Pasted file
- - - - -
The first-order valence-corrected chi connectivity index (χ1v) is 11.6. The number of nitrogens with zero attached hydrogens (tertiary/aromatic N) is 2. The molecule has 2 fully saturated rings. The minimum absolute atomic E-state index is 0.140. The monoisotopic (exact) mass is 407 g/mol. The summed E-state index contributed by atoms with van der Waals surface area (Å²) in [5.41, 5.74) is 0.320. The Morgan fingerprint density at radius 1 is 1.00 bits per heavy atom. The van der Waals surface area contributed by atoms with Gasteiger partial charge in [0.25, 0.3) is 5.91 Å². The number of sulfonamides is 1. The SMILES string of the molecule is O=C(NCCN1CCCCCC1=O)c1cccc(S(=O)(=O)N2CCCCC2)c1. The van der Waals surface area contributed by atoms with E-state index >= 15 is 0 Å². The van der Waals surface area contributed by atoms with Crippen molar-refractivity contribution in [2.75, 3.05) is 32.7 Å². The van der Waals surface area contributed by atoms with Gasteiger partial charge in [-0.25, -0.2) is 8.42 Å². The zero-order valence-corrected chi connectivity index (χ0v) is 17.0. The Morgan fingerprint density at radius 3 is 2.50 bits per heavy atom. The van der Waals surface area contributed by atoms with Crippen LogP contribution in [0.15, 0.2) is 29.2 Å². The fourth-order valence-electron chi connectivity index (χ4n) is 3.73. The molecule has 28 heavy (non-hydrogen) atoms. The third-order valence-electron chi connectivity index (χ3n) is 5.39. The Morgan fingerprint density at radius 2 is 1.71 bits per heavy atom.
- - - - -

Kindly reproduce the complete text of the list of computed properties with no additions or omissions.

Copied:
The first-order valence-corrected chi connectivity index (χ1v) is 11.6. The number of nitrogens with zero attached hydrogens (tertiary/aromatic N) is 2. The molecule has 2 fully saturated rings. The minimum absolute atomic E-state index is 0.140. The monoisotopic (exact) mass is 407 g/mol. The summed E-state index contributed by atoms with van der Waals surface area (Å²) in [5.41, 5.74) is 0.320. The Morgan fingerprint density at radius 1 is 1.00 bits per heavy atom. The van der Waals surface area contributed by atoms with Gasteiger partial charge in [0.25, 0.3) is 5.91 Å². The number of sulfonamides is 1. The SMILES string of the molecule is O=C(NCCN1CCCCCC1=O)c1cccc(S(=O)(=O)N2CCCCC2)c1. The van der Waals surface area contributed by atoms with E-state index >= 15 is 0 Å². The van der Waals surface area contributed by atoms with Crippen molar-refractivity contribution in [2.75, 3.05) is 32.7 Å². The van der Waals surface area contributed by atoms with Gasteiger partial charge in [-0.25, -0.2) is 8.42 Å². The zero-order valence-corrected chi connectivity index (χ0v) is 17.0. The Morgan fingerprint density at radius 3 is 2.50 bits per heavy atom. The van der Waals surface area contributed by atoms with Crippen LogP contribution in [0.15, 0.2) is 29.2 Å². The fourth-order valence-electron chi connectivity index (χ4n) is 3.73. The molecule has 28 heavy (non-hydrogen) atoms. The third-order valence-electron chi connectivity index (χ3n) is 5.39. The Morgan fingerprint density at radius 2 is 1.71 bits per heavy atom.